Dag’s long legs with strides to match take her out of the creek bed easily. She reaches back and takes Cheedo’s hand with a smirk. "Told you."
The rain's falling harder now, soaking their clothes, wetting the sentiments, coating the rocks with a slick mix of water and dust. Cheedo is torn between gawking at the miracle and scrambling for higher ground. Once she slips and catches herself on her hands, she knows where her attention belongs. Still the feeling of growing heavier as water clings to her clothes and her skin is marvelous. Cheedo clutches at Dag with shaking hands as her heart thunders in her chest. Dag helps her onto the top of the embankment with a gentle pull.
Then they stand facing each other, and Cheedo can't hold back a grin. “How did you know?"
"Smell it in the air, feel the temperature drop, hear it echo off the stone from upstream..."
Cheedo scrunches her face in delighted confusion. "Upstream?”
"Uh-huh, listen." Cheedo closes her eyes and takes a long, slow breath. Raindrops cling to her eyelashes until they can hold their weight and roll down her cheeks like tears. She does hear a rumble, steadier and more subtle than thunder, distant but nearing.
"Mm..." Cheedo feels the rumble move up her legs, through her belly, and into her chest. She can’t quite tell where it ends and her own pulse begins.
"Look." Dag points towards the north, the source of the winds where the clouds are thickest as she slips her arms around Cheedo’s waist. "There she blows."
Brown water, thick with dust, rushes through the channel, covering the ground where they stood just a few moments earlier. White foam dances on its surface. It splashes too, exploding outward where the raindrops land and where it tumbles back onto itself as it races along.
“Shouldn’t we…” water glides over her parted lips as she speaks, “do something about the bike?”
Dag’s shoulders shift with a shrug beneath Cheedo’s arms. Then their mouths meet. Dag’s kiss is somehow both smooth and urgent; or perhaps that is the water flowing between them, blurring their boundaries.
“Bit too late for that, eh?” Dag mumbles between kisses.
“But…” But their wet clothes are clinging to their bodies, and the ground still hums with the force of this resurrected river. Cheedo decides not to worry, decides that rust and lightening and even Toast’s wrath over the damaged bike or even Furiosa’s for making her worry are insignificant compared with Dag’s wet and swollen breasts pressed against her sternum. Cheedo feels the ground shift beneath her feet, not the jolt of an earthquake, but the relaxation of a sigh.
Cheedo lets the currents carry one of her hands down Dag’s body so her finger trace the slot canyon between her breasts as the water flows. This opens into the plateau between her ribs, shifting fault lines stretching and relaxing the expanse between them. Her hand ventures on, not that this is undiscovered country even in its current form. She cups her palm around the hill of Dag’s belly, and how it shifts like a sand dune beneath her touch makes her ache with want. Next she finds a valley with gently slopping sides and then wetlands with a soft, central mound of twisting vines. She lets her fingers linger there, lazily lost in curls as she draws circles around the curves of Dag's lips then gently parts them.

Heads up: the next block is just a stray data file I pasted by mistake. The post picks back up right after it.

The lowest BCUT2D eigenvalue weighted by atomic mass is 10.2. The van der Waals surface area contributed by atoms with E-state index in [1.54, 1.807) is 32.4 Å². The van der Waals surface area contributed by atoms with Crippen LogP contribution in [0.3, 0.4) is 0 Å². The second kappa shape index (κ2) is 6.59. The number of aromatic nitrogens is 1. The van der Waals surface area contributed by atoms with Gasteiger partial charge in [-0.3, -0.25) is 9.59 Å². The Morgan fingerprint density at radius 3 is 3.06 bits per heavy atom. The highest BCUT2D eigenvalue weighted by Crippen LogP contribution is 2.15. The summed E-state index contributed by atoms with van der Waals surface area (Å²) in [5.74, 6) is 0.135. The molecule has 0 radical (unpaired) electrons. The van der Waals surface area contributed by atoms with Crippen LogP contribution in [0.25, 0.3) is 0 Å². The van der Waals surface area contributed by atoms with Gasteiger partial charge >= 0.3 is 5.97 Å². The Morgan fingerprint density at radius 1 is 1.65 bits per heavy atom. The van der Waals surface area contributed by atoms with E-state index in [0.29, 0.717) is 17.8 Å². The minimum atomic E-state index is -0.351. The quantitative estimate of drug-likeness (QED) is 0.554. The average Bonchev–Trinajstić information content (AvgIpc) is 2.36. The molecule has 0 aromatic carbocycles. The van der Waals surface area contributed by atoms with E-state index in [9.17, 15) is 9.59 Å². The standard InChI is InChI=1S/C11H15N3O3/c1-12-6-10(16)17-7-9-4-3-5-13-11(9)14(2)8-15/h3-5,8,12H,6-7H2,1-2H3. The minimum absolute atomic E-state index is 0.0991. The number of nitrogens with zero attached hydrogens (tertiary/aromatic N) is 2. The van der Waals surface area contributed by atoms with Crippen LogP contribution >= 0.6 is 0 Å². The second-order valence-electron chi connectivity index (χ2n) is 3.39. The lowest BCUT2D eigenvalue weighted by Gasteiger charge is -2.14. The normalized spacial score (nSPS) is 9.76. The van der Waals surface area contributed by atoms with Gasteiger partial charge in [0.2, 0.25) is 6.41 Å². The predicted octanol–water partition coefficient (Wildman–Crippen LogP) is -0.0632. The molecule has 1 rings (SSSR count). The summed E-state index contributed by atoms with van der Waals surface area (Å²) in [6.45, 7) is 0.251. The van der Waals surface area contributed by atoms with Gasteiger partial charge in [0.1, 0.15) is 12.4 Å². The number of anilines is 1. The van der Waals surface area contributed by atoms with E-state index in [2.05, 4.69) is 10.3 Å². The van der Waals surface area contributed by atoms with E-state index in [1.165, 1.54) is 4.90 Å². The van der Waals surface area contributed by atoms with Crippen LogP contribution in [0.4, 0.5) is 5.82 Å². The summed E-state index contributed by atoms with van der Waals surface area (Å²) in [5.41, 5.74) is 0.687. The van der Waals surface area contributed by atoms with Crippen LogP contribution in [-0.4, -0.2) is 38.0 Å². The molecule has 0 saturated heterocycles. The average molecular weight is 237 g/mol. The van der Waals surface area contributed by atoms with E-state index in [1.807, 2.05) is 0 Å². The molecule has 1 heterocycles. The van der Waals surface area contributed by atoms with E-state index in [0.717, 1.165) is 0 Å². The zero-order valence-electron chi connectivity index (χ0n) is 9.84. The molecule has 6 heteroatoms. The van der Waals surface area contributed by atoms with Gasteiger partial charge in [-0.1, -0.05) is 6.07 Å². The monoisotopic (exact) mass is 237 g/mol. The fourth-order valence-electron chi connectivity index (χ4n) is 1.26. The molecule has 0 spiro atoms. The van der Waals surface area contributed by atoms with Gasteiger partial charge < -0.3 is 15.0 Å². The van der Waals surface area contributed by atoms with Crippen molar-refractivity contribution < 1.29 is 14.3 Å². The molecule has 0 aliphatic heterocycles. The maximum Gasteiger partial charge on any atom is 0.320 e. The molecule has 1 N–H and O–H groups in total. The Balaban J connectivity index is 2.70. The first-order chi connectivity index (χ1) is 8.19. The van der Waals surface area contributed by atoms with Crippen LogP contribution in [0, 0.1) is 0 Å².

Dag kisses her forcefully then with her tongue and her teeth. She's as sharp stones beneath a raging current. Her edges lurk. Her fingernails dig into the skin at the base of Cheedo's skull. "Ex marks the spot," Dag whispers mischievously before nipping at Cheedo's earlobe in her special way where the flesh catches on the gap between her teeth.
Thunder rumbles overhead. Lightening crashes close by. Cheedo and Dag are just as noisy, maybe more so, be there is no one around to hear.
The storm leaves as suddenly as It came. It rolls out to the southeast, past the Citadel, and then dissipates somewhere beyond the gypsum plains. Cheedo lifts her gaze to follow it, and her mouth gapes in amazement at the wake it's leaving; every corse and stubborn tuft of grass has burst into bloom. Yellow, pink, red, white, and green coat the dusty ground. They swirl around stones and reach for the sky.
"Did you do…" Cheedo doesn’t even know what she's trying to ask. She's shaking and breathless with joy and wonder and other impossible things. She would think this all were magic if not for all the miracles she's already seen. Life is small; life is fragile. Life is sneaky; it is, above all, resilient. It bursts forth from dark corners and barren expanses.
Dag shrugs and instead of giving an answer she crouches to examine a distinctive plant that has emerged from the ground. Each green leaf is covered with red stalks each with a bead of glimmering moisture, giving the whole plant a bizarre, surreal appearance. "Ooh, check out this little fucker."
Cheedo crouches beside her, hands on her wet thighs. "It's pretty," she agrees.
"Mm-hmm…" Dag lets her hand hover almost touching the plant but not quite. The beads sway like the upraised hands of a crowd.
When she stands, a lone beetle lands on one of the middle leaves. It laps at a moisture bead, and once it has eaten its full, it pauses to clean its legs. It tugs at one and then another. It opens its shimmering back and frantically beats its wing. No success - the beetle flaps until it can flap no more while the leaf slowly curls around it with quiet self-satisfaction.
"Yeah…" Cheedo says as she slips her arm around Dag's waist, and as they trudge back to their bike, they steps are light though their clothing soaked through and heavy. "Pretty little fucker."